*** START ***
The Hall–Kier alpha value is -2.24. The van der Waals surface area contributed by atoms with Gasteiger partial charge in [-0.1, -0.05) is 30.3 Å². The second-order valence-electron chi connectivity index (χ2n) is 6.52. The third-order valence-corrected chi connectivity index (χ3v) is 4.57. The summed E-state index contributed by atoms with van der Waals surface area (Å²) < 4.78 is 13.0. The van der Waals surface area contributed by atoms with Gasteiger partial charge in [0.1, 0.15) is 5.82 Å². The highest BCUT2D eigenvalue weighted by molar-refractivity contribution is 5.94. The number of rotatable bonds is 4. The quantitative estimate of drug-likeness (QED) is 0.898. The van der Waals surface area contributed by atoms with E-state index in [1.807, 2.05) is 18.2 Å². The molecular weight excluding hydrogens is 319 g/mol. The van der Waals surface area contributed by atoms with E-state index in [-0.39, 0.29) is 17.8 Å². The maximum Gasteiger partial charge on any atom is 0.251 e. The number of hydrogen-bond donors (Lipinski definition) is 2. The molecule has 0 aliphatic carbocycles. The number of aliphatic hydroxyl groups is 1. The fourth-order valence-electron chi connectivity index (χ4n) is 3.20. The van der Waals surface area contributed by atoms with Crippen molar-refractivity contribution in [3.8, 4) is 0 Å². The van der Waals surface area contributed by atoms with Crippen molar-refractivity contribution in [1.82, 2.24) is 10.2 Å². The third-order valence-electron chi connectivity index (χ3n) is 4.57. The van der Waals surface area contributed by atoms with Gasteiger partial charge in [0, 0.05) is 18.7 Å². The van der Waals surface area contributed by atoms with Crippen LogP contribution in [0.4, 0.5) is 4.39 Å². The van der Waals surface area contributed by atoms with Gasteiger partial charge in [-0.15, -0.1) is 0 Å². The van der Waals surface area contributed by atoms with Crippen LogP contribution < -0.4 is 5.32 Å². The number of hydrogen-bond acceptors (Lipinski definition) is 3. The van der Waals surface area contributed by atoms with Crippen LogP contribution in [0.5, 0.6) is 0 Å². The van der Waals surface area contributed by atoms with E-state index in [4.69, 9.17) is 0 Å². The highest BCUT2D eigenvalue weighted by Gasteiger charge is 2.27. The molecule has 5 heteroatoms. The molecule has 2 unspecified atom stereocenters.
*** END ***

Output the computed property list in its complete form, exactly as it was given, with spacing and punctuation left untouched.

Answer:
The Hall–Kier alpha value is -2.24. The van der Waals surface area contributed by atoms with Gasteiger partial charge in [-0.1, -0.05) is 30.3 Å². The second-order valence-electron chi connectivity index (χ2n) is 6.52. The third-order valence-corrected chi connectivity index (χ3v) is 4.57. The summed E-state index contributed by atoms with van der Waals surface area (Å²) < 4.78 is 13.0. The van der Waals surface area contributed by atoms with Gasteiger partial charge in [0.1, 0.15) is 5.82 Å². The highest BCUT2D eigenvalue weighted by molar-refractivity contribution is 5.94. The number of rotatable bonds is 4. The quantitative estimate of drug-likeness (QED) is 0.898. The van der Waals surface area contributed by atoms with E-state index in [1.807, 2.05) is 18.2 Å². The molecular weight excluding hydrogens is 319 g/mol. The van der Waals surface area contributed by atoms with E-state index in [-0.39, 0.29) is 17.8 Å². The maximum Gasteiger partial charge on any atom is 0.251 e. The number of hydrogen-bond donors (Lipinski definition) is 2. The molecule has 0 aliphatic carbocycles. The number of aliphatic hydroxyl groups is 1. The fourth-order valence-electron chi connectivity index (χ4n) is 3.20. The van der Waals surface area contributed by atoms with Crippen molar-refractivity contribution in [3.8, 4) is 0 Å². The van der Waals surface area contributed by atoms with Crippen molar-refractivity contribution in [1.82, 2.24) is 10.2 Å². The third-order valence-electron chi connectivity index (χ3n) is 4.57. The van der Waals surface area contributed by atoms with Gasteiger partial charge in [0, 0.05) is 18.7 Å². The van der Waals surface area contributed by atoms with Crippen LogP contribution in [0.4, 0.5) is 4.39 Å². The van der Waals surface area contributed by atoms with Gasteiger partial charge in [-0.15, -0.1) is 0 Å². The van der Waals surface area contributed by atoms with Crippen LogP contribution < -0.4 is 5.32 Å². The number of hydrogen-bond acceptors (Lipinski definition) is 3. The van der Waals surface area contributed by atoms with Crippen LogP contribution in [0.5, 0.6) is 0 Å². The van der Waals surface area contributed by atoms with E-state index in [4.69, 9.17) is 0 Å². The highest BCUT2D eigenvalue weighted by Gasteiger charge is 2.27. The molecule has 5 heteroatoms. The molecule has 2 unspecified atom stereocenters.